## Does Winding Generate Static?

### Static levels can build on a winding roll even when the entering web is “neutral”

By Dr. Kelly Robinson, Founder, Electrostatic Answers

A winding roll can store a lot of static charge. A winding roll can store enough static charge to threaten human health. Once as I began to measure the static level on a winding roll, I was shocked by a spark that was about 20 inches long. This shock was painful and damaged my electrostatic fieldmeter. Controlling static on winding rolls is both to protect operators from dangerous shocks and to protect products that may be damaged by static sparks.

Even a little bit of static charge on the entering web in Figure 1 can cause in high static on the winding roll. Reading Eweb on the entering web responds to all the charges inside control volume CVweb. The reading of +5 kV/in shows that there is just a small amount of positive static on the entering web. Reading Eroll responds to all the charges in control volume CVroll, which extends into the winding roll. The reading of +50 kV/in, which is very high, shows that there are many charges inside the control volume.

A winding roll can store a long length web. For example, when winding a 2 mil (50 um) thick web on a 4-inch diameter core, a 20-inch (~0.5 meter) diameter winding roll stores web length of about 12,000 feet (3,700 meters). The winding roll also stores all the charge on this length of web. Even a small amount of static charge per foot on the entering web can cause a large amount of static on the winding roll.

Even though the entering web in Figure 2 is charge neutral, it can cause in high static levels on the winding roll. The entering web has balanced charges where one surface has positive charges, and the other surface has an equal number of negative charges. Reading Eweb responds to all the charges inside control volume CVweb. While there may be a lot of static charges inside CVweb, there are equal numbers of positive and negative charges. So, the fieldmeter displays 0 kV/in meaning that the web is charge neutral.

As the web winds onto the winding roll, the positive charges on the top surface of the web wind onto the outside of the roll. As the winding roll turns, these positive charges enter the winding nip. If the charge density is uniform down the length of the web, for every positive charge on the outside surface of the winding roll that enters the winding nip, there is a negative charge on the bottom surface of the entering web. So, the volume of the winding roll is approximately neutral. Reading Eroll, which responds to all the charges inside control volume CVroll reads +25 kV/in indicating that there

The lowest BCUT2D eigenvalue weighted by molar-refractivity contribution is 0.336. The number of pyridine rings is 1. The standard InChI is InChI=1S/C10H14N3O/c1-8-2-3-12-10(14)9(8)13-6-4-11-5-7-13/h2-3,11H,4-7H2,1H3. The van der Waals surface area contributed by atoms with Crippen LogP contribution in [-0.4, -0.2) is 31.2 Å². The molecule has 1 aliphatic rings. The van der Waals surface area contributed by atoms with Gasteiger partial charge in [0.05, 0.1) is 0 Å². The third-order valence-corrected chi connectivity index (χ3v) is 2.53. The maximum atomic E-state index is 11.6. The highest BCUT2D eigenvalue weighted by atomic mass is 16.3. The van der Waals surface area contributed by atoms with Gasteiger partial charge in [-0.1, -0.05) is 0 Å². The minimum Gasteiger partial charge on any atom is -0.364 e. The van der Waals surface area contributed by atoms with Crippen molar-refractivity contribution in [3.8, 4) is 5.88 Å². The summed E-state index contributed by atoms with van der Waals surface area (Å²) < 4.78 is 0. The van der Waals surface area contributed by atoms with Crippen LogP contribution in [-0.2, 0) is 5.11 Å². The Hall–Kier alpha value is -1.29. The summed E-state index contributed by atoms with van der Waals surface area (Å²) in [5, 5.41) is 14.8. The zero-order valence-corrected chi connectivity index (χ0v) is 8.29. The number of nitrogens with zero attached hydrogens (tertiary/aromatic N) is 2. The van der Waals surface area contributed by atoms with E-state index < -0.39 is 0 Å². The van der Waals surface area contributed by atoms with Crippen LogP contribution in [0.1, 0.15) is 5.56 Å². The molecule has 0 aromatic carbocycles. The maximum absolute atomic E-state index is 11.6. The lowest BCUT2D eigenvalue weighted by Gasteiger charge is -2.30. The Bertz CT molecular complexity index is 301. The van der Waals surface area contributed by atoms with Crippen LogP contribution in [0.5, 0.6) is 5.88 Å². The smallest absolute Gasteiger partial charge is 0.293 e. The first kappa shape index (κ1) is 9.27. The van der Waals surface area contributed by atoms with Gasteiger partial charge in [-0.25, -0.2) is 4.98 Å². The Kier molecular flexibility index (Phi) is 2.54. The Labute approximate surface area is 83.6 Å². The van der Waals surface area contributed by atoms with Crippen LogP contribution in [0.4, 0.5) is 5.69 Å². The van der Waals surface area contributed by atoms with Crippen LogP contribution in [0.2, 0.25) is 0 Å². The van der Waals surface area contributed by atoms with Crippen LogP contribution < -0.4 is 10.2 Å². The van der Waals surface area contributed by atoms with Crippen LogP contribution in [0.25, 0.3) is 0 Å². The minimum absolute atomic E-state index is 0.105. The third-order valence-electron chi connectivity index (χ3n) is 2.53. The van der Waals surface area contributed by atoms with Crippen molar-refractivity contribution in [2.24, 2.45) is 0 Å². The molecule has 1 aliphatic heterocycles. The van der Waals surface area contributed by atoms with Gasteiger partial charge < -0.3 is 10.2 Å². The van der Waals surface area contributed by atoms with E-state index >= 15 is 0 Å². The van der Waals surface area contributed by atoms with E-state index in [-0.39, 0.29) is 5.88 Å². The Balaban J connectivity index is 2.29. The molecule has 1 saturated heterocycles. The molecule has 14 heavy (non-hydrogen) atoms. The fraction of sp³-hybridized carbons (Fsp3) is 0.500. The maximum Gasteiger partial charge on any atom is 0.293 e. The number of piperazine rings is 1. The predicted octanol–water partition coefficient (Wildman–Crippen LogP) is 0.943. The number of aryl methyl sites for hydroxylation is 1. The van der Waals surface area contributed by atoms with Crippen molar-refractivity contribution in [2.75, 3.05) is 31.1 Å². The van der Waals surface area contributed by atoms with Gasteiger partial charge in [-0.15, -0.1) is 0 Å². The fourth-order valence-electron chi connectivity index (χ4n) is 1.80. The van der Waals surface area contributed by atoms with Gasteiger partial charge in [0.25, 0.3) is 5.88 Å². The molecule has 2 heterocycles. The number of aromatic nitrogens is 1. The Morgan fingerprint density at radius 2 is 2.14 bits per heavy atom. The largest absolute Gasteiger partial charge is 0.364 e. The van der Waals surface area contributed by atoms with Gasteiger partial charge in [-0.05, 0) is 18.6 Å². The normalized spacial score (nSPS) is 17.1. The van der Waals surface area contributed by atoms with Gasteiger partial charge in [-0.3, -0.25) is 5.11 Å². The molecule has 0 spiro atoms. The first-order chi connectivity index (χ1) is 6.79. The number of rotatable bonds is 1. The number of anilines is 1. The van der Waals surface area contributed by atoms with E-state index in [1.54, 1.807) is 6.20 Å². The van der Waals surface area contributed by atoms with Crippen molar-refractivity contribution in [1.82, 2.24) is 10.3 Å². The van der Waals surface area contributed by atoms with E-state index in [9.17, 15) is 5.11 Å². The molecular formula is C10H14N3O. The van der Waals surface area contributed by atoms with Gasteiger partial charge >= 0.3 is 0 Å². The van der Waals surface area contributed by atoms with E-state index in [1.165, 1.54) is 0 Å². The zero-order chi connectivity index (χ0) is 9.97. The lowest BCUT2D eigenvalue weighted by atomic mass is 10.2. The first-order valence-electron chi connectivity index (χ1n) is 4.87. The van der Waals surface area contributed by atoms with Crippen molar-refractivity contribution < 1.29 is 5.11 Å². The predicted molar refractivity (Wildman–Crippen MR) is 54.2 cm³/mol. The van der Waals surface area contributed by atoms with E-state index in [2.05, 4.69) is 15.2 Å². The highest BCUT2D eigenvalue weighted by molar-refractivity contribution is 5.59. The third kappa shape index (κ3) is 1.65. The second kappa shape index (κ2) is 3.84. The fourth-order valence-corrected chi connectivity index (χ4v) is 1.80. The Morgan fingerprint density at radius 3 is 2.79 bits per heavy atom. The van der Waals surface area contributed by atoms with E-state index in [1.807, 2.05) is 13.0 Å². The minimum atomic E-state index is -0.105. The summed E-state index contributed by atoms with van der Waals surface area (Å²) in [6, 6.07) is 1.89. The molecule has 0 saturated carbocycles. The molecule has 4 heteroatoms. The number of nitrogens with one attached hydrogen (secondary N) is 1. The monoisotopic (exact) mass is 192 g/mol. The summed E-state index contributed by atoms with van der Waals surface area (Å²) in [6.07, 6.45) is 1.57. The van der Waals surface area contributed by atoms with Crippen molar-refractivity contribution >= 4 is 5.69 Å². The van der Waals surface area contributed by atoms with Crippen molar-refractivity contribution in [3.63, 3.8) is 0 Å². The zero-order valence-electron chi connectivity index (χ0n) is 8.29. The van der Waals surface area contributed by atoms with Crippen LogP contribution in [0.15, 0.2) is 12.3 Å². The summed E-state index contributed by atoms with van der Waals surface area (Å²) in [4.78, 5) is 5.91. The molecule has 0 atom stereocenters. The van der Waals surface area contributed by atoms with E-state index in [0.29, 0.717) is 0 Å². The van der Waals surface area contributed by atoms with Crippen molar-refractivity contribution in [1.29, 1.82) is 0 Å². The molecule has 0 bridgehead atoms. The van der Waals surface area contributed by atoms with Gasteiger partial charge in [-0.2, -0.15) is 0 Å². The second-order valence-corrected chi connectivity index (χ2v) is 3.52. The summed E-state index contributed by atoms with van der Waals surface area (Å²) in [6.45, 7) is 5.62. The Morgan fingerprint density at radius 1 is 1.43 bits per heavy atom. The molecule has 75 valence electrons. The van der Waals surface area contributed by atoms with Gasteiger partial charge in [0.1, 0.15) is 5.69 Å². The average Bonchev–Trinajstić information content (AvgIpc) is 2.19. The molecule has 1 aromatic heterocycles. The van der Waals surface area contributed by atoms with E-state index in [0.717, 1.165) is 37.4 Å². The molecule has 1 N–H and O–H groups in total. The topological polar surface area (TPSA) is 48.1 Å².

are many positive charges on the outside surface of the winding roll.

Balanced charges are very persistent. Powered static bars and passive dissipaters cannot neutralize balanced charges because these devices respond just like fieldmeters. Since there are an equal number of positive and negative charges on the web, a static dissipater sees the web as “neutral” and contributes no neutralizing ions. Similarly, balanced charges persist through coating operations. Depositing a layer of conducting liquid on one surface of the web does not change the charges on the other surface. So, the balanced charges persist through coating.

To determine if balanced charges are causing high static levels on the winding roll, take readings Eweb and Eroll shown in Figure 1 and Figure 2. Note the polarity of the readings. If the polarities are different, then the entering web has balanced charges.

If Eroll is large (greater than ±15 kV/in) and Eweb is nearly zero (less than ±2 kV/in), then the entering web very likely has balanced charges.

Solve this problem by practicing good static control upstream of the winding roll. Balanced charges are usually caused by installing a static dissipater on the wrong side of the web. In Figure 3, the entering web has negative static charges on the bottom surface perhaps from touching a rubber nip roller or other source of static charging. The powered static dissipater, facing the uncharged, top surface, responds to all the static charges inside control volume CVweb. The static dissipater deposits one positive, neutralizing charge on the top surface for each negative charge on the bottom surface.

The exiting web has one positive neutralizing charge on the top surface for each negative charge on the bottom surface. The charges on the bottom surface of the web are not changed by the static dissipater because the dissipater faces the other surface.

Fix this problem simply by moving the powered static dissipater so that it faces the bottom, charged surface.

Winding rolls can store large amounts of charge even when the entering web is “neutral.” To see if balanced charges are causing high static on a winding roll, measure the static level on the web entering the winding roll and on the winding roll. Solve this problem by practicing good static control upstream of the winding roll.